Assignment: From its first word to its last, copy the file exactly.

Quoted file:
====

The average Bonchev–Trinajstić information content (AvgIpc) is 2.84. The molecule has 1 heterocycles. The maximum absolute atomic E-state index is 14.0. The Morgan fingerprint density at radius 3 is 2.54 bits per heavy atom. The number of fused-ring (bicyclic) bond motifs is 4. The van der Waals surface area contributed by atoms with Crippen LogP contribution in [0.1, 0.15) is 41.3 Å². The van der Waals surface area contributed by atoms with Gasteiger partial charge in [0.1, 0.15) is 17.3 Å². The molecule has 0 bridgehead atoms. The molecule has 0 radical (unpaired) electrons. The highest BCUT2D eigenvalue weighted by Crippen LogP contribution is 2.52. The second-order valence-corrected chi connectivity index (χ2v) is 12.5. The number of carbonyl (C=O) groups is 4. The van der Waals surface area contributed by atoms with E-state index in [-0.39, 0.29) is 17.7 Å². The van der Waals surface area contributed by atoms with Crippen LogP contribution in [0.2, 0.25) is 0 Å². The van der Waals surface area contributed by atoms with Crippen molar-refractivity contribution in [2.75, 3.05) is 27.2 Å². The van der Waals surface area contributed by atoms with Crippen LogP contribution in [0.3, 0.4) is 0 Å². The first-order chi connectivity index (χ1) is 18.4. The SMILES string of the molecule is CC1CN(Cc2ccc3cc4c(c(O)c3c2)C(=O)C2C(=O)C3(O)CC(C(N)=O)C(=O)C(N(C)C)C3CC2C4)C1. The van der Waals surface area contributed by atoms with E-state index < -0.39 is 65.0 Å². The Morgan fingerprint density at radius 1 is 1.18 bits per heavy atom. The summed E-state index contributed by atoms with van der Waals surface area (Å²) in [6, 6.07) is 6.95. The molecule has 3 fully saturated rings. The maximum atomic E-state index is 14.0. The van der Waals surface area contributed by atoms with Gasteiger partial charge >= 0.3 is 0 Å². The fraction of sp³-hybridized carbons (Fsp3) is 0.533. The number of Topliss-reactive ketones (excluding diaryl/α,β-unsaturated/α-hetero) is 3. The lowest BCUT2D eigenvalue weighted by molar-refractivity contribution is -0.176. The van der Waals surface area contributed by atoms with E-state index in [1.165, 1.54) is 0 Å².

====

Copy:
The average Bonchev–Trinajstić information content (AvgIpc) is 2.84. The molecule has 1 heterocycles. The maximum absolute atomic E-state index is 14.0. The Morgan fingerprint density at radius 3 is 2.54 bits per heavy atom. The number of fused-ring (bicyclic) bond motifs is 4. The van der Waals surface area contributed by atoms with Crippen LogP contribution in [0.1, 0.15) is 41.3 Å². The van der Waals surface area contributed by atoms with Gasteiger partial charge in [0.1, 0.15) is 17.3 Å². The molecule has 0 bridgehead atoms. The molecule has 0 radical (unpaired) electrons. The highest BCUT2D eigenvalue weighted by Crippen LogP contribution is 2.52. The second-order valence-corrected chi connectivity index (χ2v) is 12.5. The number of carbonyl (C=O) groups is 4. The van der Waals surface area contributed by atoms with E-state index in [-0.39, 0.29) is 17.7 Å². The van der Waals surface area contributed by atoms with Crippen LogP contribution in [0.2, 0.25) is 0 Å². The van der Waals surface area contributed by atoms with Crippen molar-refractivity contribution in [2.75, 3.05) is 27.2 Å². The van der Waals surface area contributed by atoms with Crippen LogP contribution in [0.3, 0.4) is 0 Å². The first-order chi connectivity index (χ1) is 18.4. The SMILES string of the molecule is CC1CN(Cc2ccc3cc4c(c(O)c3c2)C(=O)C2C(=O)C3(O)CC(C(N)=O)C(=O)C(N(C)C)C3CC2C4)C1. The van der Waals surface area contributed by atoms with E-state index < -0.39 is 65.0 Å². The Morgan fingerprint density at radius 1 is 1.18 bits per heavy atom. The summed E-state index contributed by atoms with van der Waals surface area (Å²) in [6, 6.07) is 6.95. The molecule has 3 fully saturated rings. The maximum atomic E-state index is 14.0. The van der Waals surface area contributed by atoms with Gasteiger partial charge >= 0.3 is 0 Å². The fraction of sp³-hybridized carbons (Fsp3) is 0.533. The number of Topliss-reactive ketones (excluding diaryl/α,β-unsaturated/α-hetero) is 3. The lowest BCUT2D eigenvalue weighted by molar-refractivity contribution is -0.176. The van der Waals surface area contributed by atoms with E-state index in [1.165, 1.54) is 0 Å².